open topic, for anything cycling related.
For all the titanium bikes, even if it's not authentic, a graphics scheme replicating the heat effects possible would tip me over the edge to get such a Ti frame.
Here's a former lover with a pair of Ti Flame cans that started my fetish for it:
Forks burning upwards, or typical front to rear as hotrod flames go.
When there are so many mock titanium finishes, this would be nice authentic visual cool cue until the stickers catch up
On the hot mc exhaust there are no imposters
Thanks Jim, that is a very cool touch, get the effect without compromise, surprised they didn't use their name instead.
Only problem with really nice bikes and that particular location is not wanting any road grit to flick up onto it.
A clear frame protector as featured on my current build's chain stay could do the trick.
These are kind've closer to the colours ...
Have a look at their tumblr site - they can pretty much do whatever you want .... for a price.... and check out those welds are they neat or what ?
Triton Bikes (from Russia) have done a few frames with the heat-affect oxide colouring from the welds left in place:
http://forums.mtbr.com/bike-frame-discu ... ost8199572
Raw BMX frames go in and out of fashion, and are usually released with weld marks left in tact
I don't know about the full 'rainbow' treatment, reminds me of riceboy cannon exhausts. Steel welds aren't so flamboyant.
Guys it isn't paint, and Darren doesn't do it.
Not to mention Firefly is some what cheaper due to the exchange rate.
Comparing Firefly and Baum is a pointless exercise in splitting hairs, they are both top-self bikes and the builders are top of class.
Would heat treating a bike frame to the point of discolouration weaken it, strengthen it, make no difference? I know metal frames go though different processes of heating to gain strength but i wonder if taking a blow torch to a frame would do any damage.
I'm not going to try it on the Lynskey as i think it would look daft on a bike but each to their own. I'm curious as to the metallurgy of the thing though.
Maybe. But as far as I can tell, Ti alloy is heat treated and may be affected too much for a frame material.
Maybe try it on your frame(s) and let us know how it goes.
Jim - I just checked out Firefly's website... They are lovely looking bikes! I own a Baum Cubano but I have just added Firefly to my dream bike list!
Ok, how many other TI frame manufacturers do TI road frames at 1kg?
I'm sure there are others, but I'm unclear as to who they might be...
Further on this.. TI is hard to work and 100's of people have lost their lives in aviation due to shortfalls in manufacturing processes ... with the lesson that TI must be done well.
The problem is that you are sacrificing strength and durability while building a bike that you will then need to add weights to so that you meet the UCI's specifications. And nobody is going to tell me that the difference between a 1kg Baum and a 1.4kg Moots would have any impact at all outside of competition.
Yeah... I'm not so sure. Having recently moved to a lighter bike.. despite being 1kg lighter it rode a LOT better. My discussion with Baum has indicated that their medium Coretto frames are around the 1kg mark. One in my size should be about 1100, which I considered to be comparable to most good carbon frames which will allow me to get a bike out at 7kg or a smidge less without going too crazy. Should still be stiff yet ride well.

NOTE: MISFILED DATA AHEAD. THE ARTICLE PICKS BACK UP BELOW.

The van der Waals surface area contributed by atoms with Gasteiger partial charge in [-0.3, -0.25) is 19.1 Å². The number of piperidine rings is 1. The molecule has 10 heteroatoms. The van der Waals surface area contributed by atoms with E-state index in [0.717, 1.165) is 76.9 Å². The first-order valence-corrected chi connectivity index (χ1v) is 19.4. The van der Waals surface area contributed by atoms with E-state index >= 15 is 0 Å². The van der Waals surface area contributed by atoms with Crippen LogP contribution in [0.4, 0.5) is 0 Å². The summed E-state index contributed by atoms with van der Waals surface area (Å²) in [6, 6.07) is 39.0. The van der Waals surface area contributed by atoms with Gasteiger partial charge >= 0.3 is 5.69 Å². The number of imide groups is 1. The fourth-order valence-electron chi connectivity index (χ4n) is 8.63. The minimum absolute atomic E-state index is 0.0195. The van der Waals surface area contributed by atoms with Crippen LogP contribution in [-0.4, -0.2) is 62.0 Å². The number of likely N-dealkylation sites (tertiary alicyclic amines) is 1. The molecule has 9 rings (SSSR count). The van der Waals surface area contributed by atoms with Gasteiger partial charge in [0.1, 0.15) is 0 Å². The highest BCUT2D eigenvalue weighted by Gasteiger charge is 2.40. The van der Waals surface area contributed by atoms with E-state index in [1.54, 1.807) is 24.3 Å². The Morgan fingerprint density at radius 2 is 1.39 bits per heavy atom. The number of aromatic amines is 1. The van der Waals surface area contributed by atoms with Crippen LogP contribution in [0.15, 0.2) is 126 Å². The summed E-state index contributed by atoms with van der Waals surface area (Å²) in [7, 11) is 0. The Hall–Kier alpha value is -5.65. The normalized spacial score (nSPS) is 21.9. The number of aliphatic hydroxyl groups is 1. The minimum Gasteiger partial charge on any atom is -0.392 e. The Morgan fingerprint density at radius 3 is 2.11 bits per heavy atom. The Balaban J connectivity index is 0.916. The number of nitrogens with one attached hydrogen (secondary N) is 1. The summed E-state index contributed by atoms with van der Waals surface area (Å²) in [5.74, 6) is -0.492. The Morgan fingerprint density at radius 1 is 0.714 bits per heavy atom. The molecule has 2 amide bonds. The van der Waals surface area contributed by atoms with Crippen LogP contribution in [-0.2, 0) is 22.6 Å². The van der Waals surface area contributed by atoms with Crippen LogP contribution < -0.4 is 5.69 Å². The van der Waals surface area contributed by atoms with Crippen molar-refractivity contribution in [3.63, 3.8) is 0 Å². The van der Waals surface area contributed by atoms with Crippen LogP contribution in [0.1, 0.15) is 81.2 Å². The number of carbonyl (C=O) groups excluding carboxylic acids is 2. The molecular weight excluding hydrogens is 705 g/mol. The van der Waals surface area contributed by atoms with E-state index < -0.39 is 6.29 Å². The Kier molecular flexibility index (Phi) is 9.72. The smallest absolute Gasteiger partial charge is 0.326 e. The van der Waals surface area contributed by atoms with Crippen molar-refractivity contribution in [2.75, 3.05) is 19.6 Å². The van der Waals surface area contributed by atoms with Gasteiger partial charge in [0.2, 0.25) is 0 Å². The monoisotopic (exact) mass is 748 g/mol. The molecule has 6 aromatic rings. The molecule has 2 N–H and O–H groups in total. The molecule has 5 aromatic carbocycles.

I think that if someone can build a very light TI frame, that is stiff and yet rides well... isn't that something to celebrate? Even more so if they are a local. I'd hate to see tall poppy syndrome come into play here...
Sumgy.. do you have some association with a local distributor of Chinese TI frames amongst other stuff? Always heard good things about them too and saw one out at Nundah one day.
No. Koiled frames are made in the USA.
It was quite probably mine you saw at Nundah (it is in the classified's here).
My only association with Koiled these days is that I own one.
Look, I am not saying that BAUM are bad. Far from it.
Just that Aussies seem to think that BAUM is the be all and end all of Ti and they are far from that too.
BAUM are great bikes but you pay a decent premium versus many of the well known foreign manufacturers.
You would likely find that the SL version of a Moots is about the same weight.
If you use the same tubes with ti you are most likely going to hit a similar weight.
And owning a 7kg bike is great for just that (owning a 7kg bike).
My Moots and my Baum are both right around 7kg with Mad Fibers installed.
I win just as many races with the MF's as I do with my Fulcrum 1's (none).
And weight has very little to do with ride quality IMO.
Geometry and tubing (in the case of ti) will change those characteristics.
My Moots and my Koiled ride very differently to each other with the Koiled being a much smoother ride than the Moots (and the Moots is pretty darn smooth).
It's nice to hear from someone that has owned a number of different TI bikes. It's really difficult to meaningfully get to know these bikes without owning them at some time.
I'm a bit divided on how much of a premium Baum charge. I was paddling around the Lynskey site and found the Helix was around 4k raw, and with a basic paint job it was pretty much 5 with similar inclusions to the Baum. Baum paintwork is in another class though, and the Baum is a custom frame and paint job so the waters get a little muddy. I can't help but wonder whether some of the price advantages of high end frames are being helped by the AUD being at an all time high. If the AUD were to revert to more typical long term levels in the 80's ... then I think things would be far closer.
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